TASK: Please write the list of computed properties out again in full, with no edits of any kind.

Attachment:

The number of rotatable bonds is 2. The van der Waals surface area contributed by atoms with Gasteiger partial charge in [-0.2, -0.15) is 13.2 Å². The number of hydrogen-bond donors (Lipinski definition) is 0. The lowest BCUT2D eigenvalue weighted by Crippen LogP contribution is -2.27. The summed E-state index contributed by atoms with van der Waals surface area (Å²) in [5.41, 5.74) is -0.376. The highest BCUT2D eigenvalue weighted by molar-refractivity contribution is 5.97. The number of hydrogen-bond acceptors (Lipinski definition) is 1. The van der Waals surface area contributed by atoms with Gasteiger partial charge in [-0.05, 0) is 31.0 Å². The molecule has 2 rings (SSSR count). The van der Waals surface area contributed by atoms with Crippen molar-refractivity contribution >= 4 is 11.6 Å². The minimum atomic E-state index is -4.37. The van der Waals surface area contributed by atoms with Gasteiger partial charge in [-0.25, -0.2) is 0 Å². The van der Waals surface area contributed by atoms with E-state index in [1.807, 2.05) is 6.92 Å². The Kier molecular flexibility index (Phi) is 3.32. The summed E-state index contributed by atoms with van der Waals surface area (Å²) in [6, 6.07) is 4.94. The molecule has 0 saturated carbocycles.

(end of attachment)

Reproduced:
The number of rotatable bonds is 2. The van der Waals surface area contributed by atoms with Gasteiger partial charge in [-0.2, -0.15) is 13.2 Å². The number of hydrogen-bond donors (Lipinski definition) is 0. The lowest BCUT2D eigenvalue weighted by Crippen LogP contribution is -2.27. The summed E-state index contributed by atoms with van der Waals surface area (Å²) in [5.41, 5.74) is -0.376. The highest BCUT2D eigenvalue weighted by molar-refractivity contribution is 5.97. The number of hydrogen-bond acceptors (Lipinski definition) is 1. The van der Waals surface area contributed by atoms with Gasteiger partial charge in [-0.05, 0) is 31.0 Å². The molecule has 2 rings (SSSR count). The van der Waals surface area contributed by atoms with Crippen molar-refractivity contribution >= 4 is 11.6 Å². The minimum atomic E-state index is -4.37. The van der Waals surface area contributed by atoms with Gasteiger partial charge in [-0.25, -0.2) is 0 Å². The van der Waals surface area contributed by atoms with E-state index in [1.807, 2.05) is 6.92 Å². The Kier molecular flexibility index (Phi) is 3.32. The summed E-state index contributed by atoms with van der Waals surface area (Å²) in [6, 6.07) is 4.94. The molecule has 0 saturated carbocycles.